Hello friends. Washington has an established track record for world-class Riesling, but our reputation has been built largely on Rieslings that only run a partial gamut: from dry to off-dry. It is much more rare to taste outstanding Washington Rieslings that would fall into the Spatlese and Auslese tiers of the German Pradikat system. Why? I suspect the answer comes down to five words oft-spoken in wine shops and tasting rooms around the state: “I don’t like sweet wine.”
Doubtless there is a portion of the wine-drinking public that won’t even sample a wine at these sugar levels. And furthermore, later-harvest Rieslings are more difficult and cost-prohibitive to produce. Picking later means colder conditions (think frozen fingers) and more susceptibility to all manner of enemy (rot, rain, etc). Yields come in lower, and therefore prices come in higher. So a winery that produces later-harvest Rieslings ends up with a more expensive product desired by a smaller percentage of the buying public. Perhaps the real question is: why would any winery make such a wine.
The answer: they make these wines for love, not for money. There’s simply nothing else in the world quite like late-harvest Riesling. Simultaneously unctuous and ethereal, these are bottles that defy sensory belief.
This particular bottle comes entirely from Lewis Vineyard, a Yakima Valley site that has been made famous by Dunham Cellars. While it’s Dunham’s reds that have built this vineyard’s reputation, Lewis is emerging as a serious Riesling player. Recent tastings of Dunham’s 2007 Riesling from Lewis Vineyard (the regular bottling; not the late-harvest) have already shown the smoky diesel notes prized by lovers of aged Riesling, and there’s no telling what the aging curve will look like for higher-RS Rieslings from this vineyard. Even Jay Miller, who rarely meets a drinking window he doesn’t like, throws his hands up in the air in his recent review:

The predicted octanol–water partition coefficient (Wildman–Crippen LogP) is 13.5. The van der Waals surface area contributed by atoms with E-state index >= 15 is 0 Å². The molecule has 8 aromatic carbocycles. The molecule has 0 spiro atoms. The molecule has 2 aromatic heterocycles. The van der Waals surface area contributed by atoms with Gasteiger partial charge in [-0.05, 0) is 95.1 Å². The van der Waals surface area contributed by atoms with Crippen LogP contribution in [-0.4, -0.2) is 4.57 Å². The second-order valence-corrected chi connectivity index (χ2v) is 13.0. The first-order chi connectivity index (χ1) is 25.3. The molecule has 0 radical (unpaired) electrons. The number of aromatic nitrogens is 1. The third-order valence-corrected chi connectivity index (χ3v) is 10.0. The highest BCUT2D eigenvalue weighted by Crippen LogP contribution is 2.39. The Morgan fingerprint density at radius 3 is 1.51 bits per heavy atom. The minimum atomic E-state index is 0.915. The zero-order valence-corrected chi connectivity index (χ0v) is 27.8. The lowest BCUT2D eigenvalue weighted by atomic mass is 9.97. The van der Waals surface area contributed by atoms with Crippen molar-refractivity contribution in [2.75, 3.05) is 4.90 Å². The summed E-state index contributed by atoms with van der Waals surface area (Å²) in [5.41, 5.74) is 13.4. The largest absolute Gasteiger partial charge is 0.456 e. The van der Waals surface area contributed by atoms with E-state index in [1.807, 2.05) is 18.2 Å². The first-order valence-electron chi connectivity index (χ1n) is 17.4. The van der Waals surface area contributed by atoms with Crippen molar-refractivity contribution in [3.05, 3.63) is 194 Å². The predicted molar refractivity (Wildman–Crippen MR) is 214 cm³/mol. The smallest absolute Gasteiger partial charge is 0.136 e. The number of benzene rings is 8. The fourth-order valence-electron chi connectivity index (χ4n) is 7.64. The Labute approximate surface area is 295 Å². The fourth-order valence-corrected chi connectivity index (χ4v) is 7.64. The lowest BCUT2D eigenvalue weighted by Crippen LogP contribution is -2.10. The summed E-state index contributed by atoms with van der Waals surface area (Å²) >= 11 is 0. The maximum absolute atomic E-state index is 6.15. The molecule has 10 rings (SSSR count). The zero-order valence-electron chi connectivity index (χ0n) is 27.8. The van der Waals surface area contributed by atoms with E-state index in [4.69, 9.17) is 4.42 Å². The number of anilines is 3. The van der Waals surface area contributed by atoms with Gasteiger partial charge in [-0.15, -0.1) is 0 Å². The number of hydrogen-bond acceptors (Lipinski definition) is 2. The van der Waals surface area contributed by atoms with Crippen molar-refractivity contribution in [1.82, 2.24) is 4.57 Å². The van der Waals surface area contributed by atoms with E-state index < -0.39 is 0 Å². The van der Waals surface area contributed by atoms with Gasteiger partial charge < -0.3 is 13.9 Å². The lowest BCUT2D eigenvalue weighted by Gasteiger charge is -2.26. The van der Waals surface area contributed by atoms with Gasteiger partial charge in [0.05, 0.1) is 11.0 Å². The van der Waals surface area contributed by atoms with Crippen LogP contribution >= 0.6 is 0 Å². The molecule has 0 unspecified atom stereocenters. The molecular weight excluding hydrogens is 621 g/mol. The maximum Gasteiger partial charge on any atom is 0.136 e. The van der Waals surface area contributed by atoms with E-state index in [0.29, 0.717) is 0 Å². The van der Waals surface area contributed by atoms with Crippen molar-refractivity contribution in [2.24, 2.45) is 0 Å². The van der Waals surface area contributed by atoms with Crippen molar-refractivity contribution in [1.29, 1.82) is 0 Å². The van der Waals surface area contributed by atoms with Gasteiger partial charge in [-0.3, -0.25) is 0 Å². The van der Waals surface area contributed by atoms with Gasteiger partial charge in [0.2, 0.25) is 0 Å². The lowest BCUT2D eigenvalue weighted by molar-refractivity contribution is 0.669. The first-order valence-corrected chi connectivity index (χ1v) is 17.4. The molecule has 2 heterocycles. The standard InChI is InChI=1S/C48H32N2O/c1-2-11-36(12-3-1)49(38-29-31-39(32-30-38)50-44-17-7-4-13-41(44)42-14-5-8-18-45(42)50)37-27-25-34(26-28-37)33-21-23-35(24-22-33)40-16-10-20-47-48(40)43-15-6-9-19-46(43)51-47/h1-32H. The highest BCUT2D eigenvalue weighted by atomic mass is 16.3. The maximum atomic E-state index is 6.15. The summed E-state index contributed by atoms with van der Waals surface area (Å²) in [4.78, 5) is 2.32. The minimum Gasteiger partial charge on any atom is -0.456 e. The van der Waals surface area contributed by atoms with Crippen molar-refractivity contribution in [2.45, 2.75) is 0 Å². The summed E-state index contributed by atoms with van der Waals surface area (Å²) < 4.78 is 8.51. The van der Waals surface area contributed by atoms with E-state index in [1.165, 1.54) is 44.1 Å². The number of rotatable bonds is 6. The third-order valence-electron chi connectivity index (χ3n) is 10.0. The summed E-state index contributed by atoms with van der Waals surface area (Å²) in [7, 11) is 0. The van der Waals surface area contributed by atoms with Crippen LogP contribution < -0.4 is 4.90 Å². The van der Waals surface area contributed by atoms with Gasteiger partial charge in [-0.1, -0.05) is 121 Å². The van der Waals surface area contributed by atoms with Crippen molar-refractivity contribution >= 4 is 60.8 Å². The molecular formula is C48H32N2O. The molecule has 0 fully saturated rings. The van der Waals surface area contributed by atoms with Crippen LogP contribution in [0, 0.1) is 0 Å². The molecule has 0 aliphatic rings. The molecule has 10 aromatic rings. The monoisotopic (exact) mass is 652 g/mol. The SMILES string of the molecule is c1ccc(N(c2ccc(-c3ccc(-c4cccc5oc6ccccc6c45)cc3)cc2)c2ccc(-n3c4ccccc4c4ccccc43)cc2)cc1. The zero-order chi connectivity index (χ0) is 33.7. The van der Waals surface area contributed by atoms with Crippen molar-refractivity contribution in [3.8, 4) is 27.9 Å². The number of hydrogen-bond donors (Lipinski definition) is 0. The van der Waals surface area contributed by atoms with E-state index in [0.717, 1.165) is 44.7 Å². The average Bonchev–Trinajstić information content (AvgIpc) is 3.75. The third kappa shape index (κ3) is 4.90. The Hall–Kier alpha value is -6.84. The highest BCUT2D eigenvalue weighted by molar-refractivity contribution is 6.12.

Robert Parker’s Wine Advocate (Jay Miller): “($19); [REVIEW TEXT WITHHELD]. 92pts.”
This wine also made Sean Sullivan’s top 100 in Seattle Met. In fact, my first taste of this wine came during a sticky-wines flight with Sean. We tasted blind, and this wine was a real standout. Intensely aromatic with its notes of orange rind, pineapple, and clay, this has outstanding acid-sugar balance (remember: 2008 was a strong vintage for acid development in Washington whites). Complexity arrives here in a number of guises: there is a lovely, Campari-bitter tinge to the orange flavors, and there are notes of honey and caramel that suggest botrytis on some of these clusters. This comes in at 9.5% alcohol and around 23% residual sugar.
I would bookend a meal with this wine. It works as well with a duck-liver pate starter (a glorious, classic pairing) as it does dessert.
Seattle Met Magazine (Sean Sullivan): “($19); [REVIEW TEXT WITHHELD]. 90pts.”
First come first served up to 12 bottles (REMEMBER: THESE ARE 375ml HALF-BOTTLES), and this wine should arrive within the next week, at which point it will be available for pickup or shipping during the autumn shipping window.